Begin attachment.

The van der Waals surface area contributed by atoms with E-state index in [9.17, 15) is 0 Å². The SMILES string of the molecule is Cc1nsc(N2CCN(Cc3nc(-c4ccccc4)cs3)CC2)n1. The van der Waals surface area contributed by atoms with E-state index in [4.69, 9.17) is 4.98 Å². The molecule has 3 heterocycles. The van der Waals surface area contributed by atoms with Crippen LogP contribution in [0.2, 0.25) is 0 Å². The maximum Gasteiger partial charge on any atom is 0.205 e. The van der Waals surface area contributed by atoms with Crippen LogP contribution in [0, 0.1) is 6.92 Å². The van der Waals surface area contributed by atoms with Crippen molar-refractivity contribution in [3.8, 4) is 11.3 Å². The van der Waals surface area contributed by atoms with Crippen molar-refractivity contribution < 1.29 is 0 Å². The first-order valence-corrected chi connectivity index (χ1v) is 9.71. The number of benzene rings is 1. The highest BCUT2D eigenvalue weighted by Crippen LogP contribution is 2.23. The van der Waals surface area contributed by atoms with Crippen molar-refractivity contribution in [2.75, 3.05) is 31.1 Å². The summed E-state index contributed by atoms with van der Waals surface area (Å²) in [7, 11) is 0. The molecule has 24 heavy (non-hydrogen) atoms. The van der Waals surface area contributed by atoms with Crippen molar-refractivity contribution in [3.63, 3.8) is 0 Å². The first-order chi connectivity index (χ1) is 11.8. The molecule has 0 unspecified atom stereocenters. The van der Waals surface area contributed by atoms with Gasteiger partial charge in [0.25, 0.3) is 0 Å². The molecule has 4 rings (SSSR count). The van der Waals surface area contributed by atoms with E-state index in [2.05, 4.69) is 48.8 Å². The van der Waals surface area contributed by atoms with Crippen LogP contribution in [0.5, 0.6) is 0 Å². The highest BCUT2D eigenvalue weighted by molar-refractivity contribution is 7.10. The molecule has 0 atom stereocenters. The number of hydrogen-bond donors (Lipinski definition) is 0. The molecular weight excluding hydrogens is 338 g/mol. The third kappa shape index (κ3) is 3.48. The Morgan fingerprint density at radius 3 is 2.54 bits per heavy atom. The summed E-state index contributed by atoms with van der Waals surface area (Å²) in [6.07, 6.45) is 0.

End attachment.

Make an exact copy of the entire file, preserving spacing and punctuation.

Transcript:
The van der Waals surface area contributed by atoms with E-state index in [9.17, 15) is 0 Å². The SMILES string of the molecule is Cc1nsc(N2CCN(Cc3nc(-c4ccccc4)cs3)CC2)n1. The van der Waals surface area contributed by atoms with E-state index in [4.69, 9.17) is 4.98 Å². The molecule has 3 heterocycles. The van der Waals surface area contributed by atoms with Crippen LogP contribution in [0.2, 0.25) is 0 Å². The maximum Gasteiger partial charge on any atom is 0.205 e. The van der Waals surface area contributed by atoms with Crippen LogP contribution in [0, 0.1) is 6.92 Å². The van der Waals surface area contributed by atoms with Crippen molar-refractivity contribution in [3.8, 4) is 11.3 Å². The van der Waals surface area contributed by atoms with Crippen molar-refractivity contribution < 1.29 is 0 Å². The first-order valence-corrected chi connectivity index (χ1v) is 9.71. The number of benzene rings is 1. The highest BCUT2D eigenvalue weighted by Crippen LogP contribution is 2.23. The van der Waals surface area contributed by atoms with Crippen molar-refractivity contribution in [2.75, 3.05) is 31.1 Å². The summed E-state index contributed by atoms with van der Waals surface area (Å²) in [7, 11) is 0. The molecule has 24 heavy (non-hydrogen) atoms. The van der Waals surface area contributed by atoms with Crippen molar-refractivity contribution in [3.63, 3.8) is 0 Å². The first-order chi connectivity index (χ1) is 11.8. The molecule has 0 unspecified atom stereocenters. The van der Waals surface area contributed by atoms with Gasteiger partial charge in [0.25, 0.3) is 0 Å². The molecule has 4 rings (SSSR count). The van der Waals surface area contributed by atoms with E-state index in [2.05, 4.69) is 48.8 Å². The van der Waals surface area contributed by atoms with Crippen LogP contribution in [0.5, 0.6) is 0 Å². The highest BCUT2D eigenvalue weighted by molar-refractivity contribution is 7.10. The molecule has 0 atom stereocenters. The number of hydrogen-bond donors (Lipinski definition) is 0. The molecular weight excluding hydrogens is 338 g/mol. The third kappa shape index (κ3) is 3.48. The Morgan fingerprint density at radius 3 is 2.54 bits per heavy atom. The summed E-state index contributed by atoms with van der Waals surface area (Å²) in [6.07, 6.45) is 0.